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In 2015, 172 454 cases and 1304 deaths of cholera were reported to WHO worldwide. Outbreaks continued to affect several countries. Overall, 41% of cases were reported from Africa, 37% from Asia and 21% from the Americas. Cholera remains a major public health problem and affect primarily developing world populations with no proper access to adequate water and sanitation resources.
Cholera is an infection of the small intestine by some strains of the bacterium Vibrio cholerae. Symptoms may range from none, to mild, to severe. The classic symptom is large amounts of watery diarrhea that lasts a few days. Vomiting and muscle cramps may also occur. Diarrhea can be so severe that it leads within hours to severe dehydration and electrolyte imbalance. This may result in sunken eyes, cold skin, decreased skin elasticity, and wrinkling of the hands and feet. The dehydration may result in the skin turning bluish. Symptoms start two hours to five days after exposure.
Cholera is caused by a number of types of Vibrio cholerae, with some types producing more severe disease than others. It is spread mostly by unsafe water and unsafe food that has been contaminated with human feces containing the bacteria. Undercooked seafood is a common source. Humans are the only animal affected. Risk factors for the disease include poor sanitation, not enough clean drinking water, and poverty. There are concerns that rising sea levels will increase rates of disease. Cholera can be diagnosed by a stool test. A rapid dipstick test is available but is not as accurate.
Prevention involves improved sanitation and access to clean water. Cholera vaccines that are given by mouth provide reasonable protection for about six months. They have the added benefit of protecting against another type of diarrhea caused by E. coli. The primary treatment is oral rehydration therapy—the replacement of fluids with slightly sweet and salty solutions. Rice-based solutions are preferred. Zinc supplementation is useful in children. In severe cases, intravenous fluids, such as Ringer’s lactate, may be required, and antibiotics may be beneficial. Testing to see which antibiotic the cholera is susceptible to can help guide the choice.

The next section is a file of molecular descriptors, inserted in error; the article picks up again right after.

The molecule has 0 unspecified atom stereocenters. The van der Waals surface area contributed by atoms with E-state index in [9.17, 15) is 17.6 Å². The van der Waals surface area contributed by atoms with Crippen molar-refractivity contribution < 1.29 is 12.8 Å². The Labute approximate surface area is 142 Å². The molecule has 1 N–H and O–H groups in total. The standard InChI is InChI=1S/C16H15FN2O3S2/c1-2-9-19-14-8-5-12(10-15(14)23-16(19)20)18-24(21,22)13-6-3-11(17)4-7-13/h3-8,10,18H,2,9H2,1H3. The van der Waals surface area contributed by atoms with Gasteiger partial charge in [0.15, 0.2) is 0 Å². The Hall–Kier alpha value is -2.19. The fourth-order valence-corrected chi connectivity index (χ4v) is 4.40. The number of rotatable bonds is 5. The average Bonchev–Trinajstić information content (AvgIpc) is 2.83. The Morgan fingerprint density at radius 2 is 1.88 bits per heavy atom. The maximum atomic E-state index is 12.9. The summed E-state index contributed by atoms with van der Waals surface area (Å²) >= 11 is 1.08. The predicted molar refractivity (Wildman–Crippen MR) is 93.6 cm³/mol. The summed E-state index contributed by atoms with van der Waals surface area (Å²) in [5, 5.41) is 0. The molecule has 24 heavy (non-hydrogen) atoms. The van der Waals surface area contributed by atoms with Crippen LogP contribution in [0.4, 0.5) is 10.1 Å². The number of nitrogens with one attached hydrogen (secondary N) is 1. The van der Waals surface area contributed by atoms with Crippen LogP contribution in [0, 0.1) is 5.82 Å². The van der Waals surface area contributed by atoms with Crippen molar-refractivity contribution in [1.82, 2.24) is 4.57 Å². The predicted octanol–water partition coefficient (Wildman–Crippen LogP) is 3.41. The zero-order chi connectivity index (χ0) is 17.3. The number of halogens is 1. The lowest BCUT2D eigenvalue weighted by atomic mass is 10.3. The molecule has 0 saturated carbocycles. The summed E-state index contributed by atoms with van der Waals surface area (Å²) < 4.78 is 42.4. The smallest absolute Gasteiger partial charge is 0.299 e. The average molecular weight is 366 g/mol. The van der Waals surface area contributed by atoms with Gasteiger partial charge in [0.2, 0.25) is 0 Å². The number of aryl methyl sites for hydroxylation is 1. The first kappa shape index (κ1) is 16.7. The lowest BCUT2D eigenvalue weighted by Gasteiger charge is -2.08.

Cholera affects an estimated 3–5 million people worldwide and causes 28,800–130,000 deaths a year. While it is currently classified as a pandemic, it is rare in the developed world. Children are mostly affected. Cholera occurs as both outbreaks and chronically in certain areas. Areas with an ongoing risk of disease include Africa and south-east Asia. While the risk of death among those affected is usually less than 5%, it may be as high as 50% among some groups who do not have access to treatment. Historical descriptions of cholera are found as early as the 5th century BC in Sanskrit. The study of cholera by John Snow between 1849 and 1854 led to significant advances in the field of epidemiology.
The primary symptoms of cholera are profuse diarrhea and vomiting of clear fluid. These symptoms usually start suddenly, half a day to five days after ingestion of the bacteria. The diarrhea is frequently described as “rice water” in nature and may have a fishy odor. An untreated person with cholera may produce 10 to 20 litres (3 to 5 US gal) of diarrhea a day. Severe cholera, without treatment, kills about half of affected individuals. If the severe diarrhea is not treated, it can result in life-threatening dehydration and electrolyte imbalances. Estimates of the ratio of asymptomatic to symptomatic infections have ranged from 3 to 100. Cholera has been nicknamed the “blue death” because a person’s skin may turn bluish-gray from extreme loss of fluids.